New research suggests that there could be a link between those who suffer from gambling addictions and how their brains process feelings of euphoria. It is thought that the ‘high’ created by addictive behaviour is less obvious in the brains of problem gamblers which is what could be making them more prone to addiction.
In the study which involved 14 problem gamblers and 15 healthy volunteers, scans were used to measure the endorphins released when the opioid system in the brain was stimulated using an amphetamine tablet.
The lead researcher of the study, Dr Inge Mick from the Imperial College London said that the results showed two things:
“Firstly, the brains of pathological gamblers respond differently to this stimulation than the brains of healthy volunteers. Secondly, it seems that pathological gamblers just don’t get the same feeling of euphoria as healthy gamblers do.”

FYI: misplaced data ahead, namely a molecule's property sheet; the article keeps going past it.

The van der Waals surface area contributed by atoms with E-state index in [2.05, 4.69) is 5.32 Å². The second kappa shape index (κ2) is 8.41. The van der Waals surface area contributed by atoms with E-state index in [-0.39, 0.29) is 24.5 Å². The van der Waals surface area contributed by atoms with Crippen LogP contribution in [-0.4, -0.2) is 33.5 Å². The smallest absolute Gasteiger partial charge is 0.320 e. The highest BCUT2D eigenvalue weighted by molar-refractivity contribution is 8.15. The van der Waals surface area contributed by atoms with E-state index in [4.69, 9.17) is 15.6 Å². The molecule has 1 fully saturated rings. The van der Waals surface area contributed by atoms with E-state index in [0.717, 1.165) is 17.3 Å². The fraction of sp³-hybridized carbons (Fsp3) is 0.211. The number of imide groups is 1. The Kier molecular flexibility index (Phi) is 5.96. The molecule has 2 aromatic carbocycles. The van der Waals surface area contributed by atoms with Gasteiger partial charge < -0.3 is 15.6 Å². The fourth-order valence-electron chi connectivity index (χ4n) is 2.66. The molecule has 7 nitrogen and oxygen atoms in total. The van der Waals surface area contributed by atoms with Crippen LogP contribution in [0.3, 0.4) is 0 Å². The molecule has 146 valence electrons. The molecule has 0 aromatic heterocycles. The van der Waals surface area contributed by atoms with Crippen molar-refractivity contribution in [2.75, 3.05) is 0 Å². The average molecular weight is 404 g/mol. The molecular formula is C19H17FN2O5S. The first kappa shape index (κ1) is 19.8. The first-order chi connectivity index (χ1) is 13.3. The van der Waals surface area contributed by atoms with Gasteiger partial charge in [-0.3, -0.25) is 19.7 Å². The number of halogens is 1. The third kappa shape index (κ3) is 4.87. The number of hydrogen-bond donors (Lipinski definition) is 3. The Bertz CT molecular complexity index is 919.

Because they have to work harder to get the same ‘high’ or feeling of euphoria than the average person does, it encourages more gambling which in turn leads to addictive behaviours. It is hoped that the findings of the study could help to develop treatments for the 300,000 people in the UK currently suffering from gambling addictions.
Dr Mark Griffiths, professor of gambling studies at Nottingham Trent University commented:
“This is an interesting study which backs up what we already know from previous research. Gambling is a behavioural addiction which is influenced by biological, psychological and social factors.”
If you would like more information about gambling addictions, the signs and symptoms and how LifeWorks can help you, please feel free to visit our Gambling Addiction Treatment Page. Alternatively, don’t hesitate to contact us in the strictest confidence if you would like any other information.